By Anna Schulten and Ute Krämer, Department of Molecular Genetics and Physiology of Plants, Ruhr University Bochum, Germany
Schulten and colleagues explore the reasons behind the growth defects seen in the spl7 mutants, and discover that they cannot utilize the plentiful sugars they accumulate.
Background: To accomplish a multitude of biochemical reactions, life takes advantage of the rich chemical properties of metals present on Earth – among these copper (Cu) – in the form of protein cofactors. Of the approximately 300 Cu-requiring proteins encoded in the genome of the model plant Arabidopsis, two proteins mediate decisive electron transfer reactions in photosynthesis and respiration, which are central processes in plant energy metabolism. Available Cu levels in soil are often insufficient. In response, plants activate root Cu uptake, and reorganize their metabolism to consume less Cu, for example by replacing some Cu-dependent proteins by Cu-independent functional equivalents. The transcription factor SPL7 mediates the required changes in gene regulation that accompany this transition.
Question: Given the key roles of Cu in plant energy metabolism, we asked whether SPL7 has additional functions in integrating Cu handling with metabolism and development in Arabidopsis. Furthermore, we addressed which genes that may contribute to such additional functions undergo direct transcriptional regulation by SPL7.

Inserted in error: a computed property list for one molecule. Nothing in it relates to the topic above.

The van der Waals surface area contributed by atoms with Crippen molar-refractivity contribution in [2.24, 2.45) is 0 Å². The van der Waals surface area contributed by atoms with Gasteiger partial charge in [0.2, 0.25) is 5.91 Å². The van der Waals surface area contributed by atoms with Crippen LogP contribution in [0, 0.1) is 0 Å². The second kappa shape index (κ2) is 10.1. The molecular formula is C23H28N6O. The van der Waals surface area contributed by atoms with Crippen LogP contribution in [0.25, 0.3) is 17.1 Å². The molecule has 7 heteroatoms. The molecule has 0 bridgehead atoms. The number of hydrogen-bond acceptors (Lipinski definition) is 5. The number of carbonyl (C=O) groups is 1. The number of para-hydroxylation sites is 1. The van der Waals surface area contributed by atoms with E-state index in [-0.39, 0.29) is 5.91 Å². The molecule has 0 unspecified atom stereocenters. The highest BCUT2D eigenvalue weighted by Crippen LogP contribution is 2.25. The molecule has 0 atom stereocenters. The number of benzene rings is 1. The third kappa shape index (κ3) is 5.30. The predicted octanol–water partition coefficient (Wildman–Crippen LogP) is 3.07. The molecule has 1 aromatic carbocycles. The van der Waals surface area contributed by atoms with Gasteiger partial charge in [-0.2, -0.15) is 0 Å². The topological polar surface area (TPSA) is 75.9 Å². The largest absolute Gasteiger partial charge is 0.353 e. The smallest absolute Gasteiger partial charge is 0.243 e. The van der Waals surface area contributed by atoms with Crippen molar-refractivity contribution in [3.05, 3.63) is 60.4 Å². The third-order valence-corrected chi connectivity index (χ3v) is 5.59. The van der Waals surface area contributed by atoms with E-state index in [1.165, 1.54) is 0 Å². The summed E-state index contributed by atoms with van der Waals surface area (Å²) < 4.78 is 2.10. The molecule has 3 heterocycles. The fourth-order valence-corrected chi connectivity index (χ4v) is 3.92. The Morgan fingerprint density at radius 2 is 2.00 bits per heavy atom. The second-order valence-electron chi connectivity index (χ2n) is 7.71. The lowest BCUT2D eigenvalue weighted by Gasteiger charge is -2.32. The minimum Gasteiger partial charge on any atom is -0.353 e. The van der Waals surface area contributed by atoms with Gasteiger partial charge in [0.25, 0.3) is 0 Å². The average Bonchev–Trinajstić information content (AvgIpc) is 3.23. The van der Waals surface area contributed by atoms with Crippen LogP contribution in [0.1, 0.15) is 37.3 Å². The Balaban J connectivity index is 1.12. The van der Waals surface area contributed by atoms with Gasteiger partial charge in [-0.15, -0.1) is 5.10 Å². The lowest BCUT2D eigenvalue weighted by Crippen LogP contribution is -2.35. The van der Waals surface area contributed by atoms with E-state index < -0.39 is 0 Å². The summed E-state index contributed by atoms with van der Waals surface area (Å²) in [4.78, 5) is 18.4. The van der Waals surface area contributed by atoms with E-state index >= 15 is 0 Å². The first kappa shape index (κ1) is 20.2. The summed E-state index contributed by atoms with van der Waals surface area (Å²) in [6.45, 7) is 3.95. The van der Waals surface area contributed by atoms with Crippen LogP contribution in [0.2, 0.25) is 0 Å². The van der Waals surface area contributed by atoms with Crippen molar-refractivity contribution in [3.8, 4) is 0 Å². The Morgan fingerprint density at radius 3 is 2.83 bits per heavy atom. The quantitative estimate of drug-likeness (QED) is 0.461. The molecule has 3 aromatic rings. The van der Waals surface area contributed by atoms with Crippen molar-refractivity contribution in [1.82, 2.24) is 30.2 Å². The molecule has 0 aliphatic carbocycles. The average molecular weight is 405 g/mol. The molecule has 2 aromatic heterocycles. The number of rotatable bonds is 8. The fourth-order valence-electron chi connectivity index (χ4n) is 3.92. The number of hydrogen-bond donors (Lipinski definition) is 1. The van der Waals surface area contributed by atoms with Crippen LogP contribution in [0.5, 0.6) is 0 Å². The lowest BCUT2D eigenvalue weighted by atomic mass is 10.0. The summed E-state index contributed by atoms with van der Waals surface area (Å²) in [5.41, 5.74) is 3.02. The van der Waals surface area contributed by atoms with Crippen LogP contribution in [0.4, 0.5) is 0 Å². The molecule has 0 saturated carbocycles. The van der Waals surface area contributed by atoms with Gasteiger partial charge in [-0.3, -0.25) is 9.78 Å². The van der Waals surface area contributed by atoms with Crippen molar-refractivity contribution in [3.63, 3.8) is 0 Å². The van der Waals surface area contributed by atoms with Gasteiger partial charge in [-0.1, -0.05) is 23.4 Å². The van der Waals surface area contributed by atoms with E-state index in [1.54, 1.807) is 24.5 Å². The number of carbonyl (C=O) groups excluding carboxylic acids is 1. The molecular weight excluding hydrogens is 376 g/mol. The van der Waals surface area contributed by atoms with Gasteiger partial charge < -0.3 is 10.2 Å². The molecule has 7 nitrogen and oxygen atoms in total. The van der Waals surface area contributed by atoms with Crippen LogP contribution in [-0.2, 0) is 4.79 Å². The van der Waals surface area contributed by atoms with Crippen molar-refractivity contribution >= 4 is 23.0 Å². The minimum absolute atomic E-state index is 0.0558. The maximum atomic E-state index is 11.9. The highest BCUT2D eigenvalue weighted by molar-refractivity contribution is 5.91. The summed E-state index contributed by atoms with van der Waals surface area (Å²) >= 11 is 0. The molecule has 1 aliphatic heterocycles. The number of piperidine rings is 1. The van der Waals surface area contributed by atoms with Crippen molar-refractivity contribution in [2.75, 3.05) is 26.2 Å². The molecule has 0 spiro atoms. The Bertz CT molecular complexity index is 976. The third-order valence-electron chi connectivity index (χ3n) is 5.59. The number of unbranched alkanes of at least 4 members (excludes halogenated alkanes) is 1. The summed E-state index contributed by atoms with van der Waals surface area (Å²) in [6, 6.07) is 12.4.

Findings: We discovered that spl7 mutants fail to utilize sugars and instead accumulate them. Despite their high energy status, spl7 mutants grow poorly. We discovered that critical Cu-dependent functions in photosynthesis and respiration remain intact in the mutants, suggesting that spl7 mutants might be impaired in sensing their high energy status or in transducing it into the appropriate growth responses. Yet, the best studied central sugar-signaling pathways responded normally in an spl7 mutant. Consequently, to understand how SPL7 enables plants to utilize sugar, we globally identified the genes whose promoters SPL7 binds directly to and that undergo SPL7-dependent regulation in Arabidopsis seedlings.
Next steps: Now that this information is available, the next step is to test several of the identified SPL7 target genes and pathways for their involvement in SPL7-dependent sugar utilization. An analysis of global SPL7-dependent responses to endogenous sugar levels will also be informative.
Anna Schulten, Björn Pietzenuk, Julia Quintana, Marleen Scholle, Regina Feil, Marcus Krause, Maida Romera-Branchat, Vanessa Wahl, Edouard Severing, George Coupland, Ute Krämer (2022). Energy status-promoted growth and development of Arabidopsis require copper deficiency response transcriptional regulator SPL7 https://doi.org/10.1093/plcell/koac215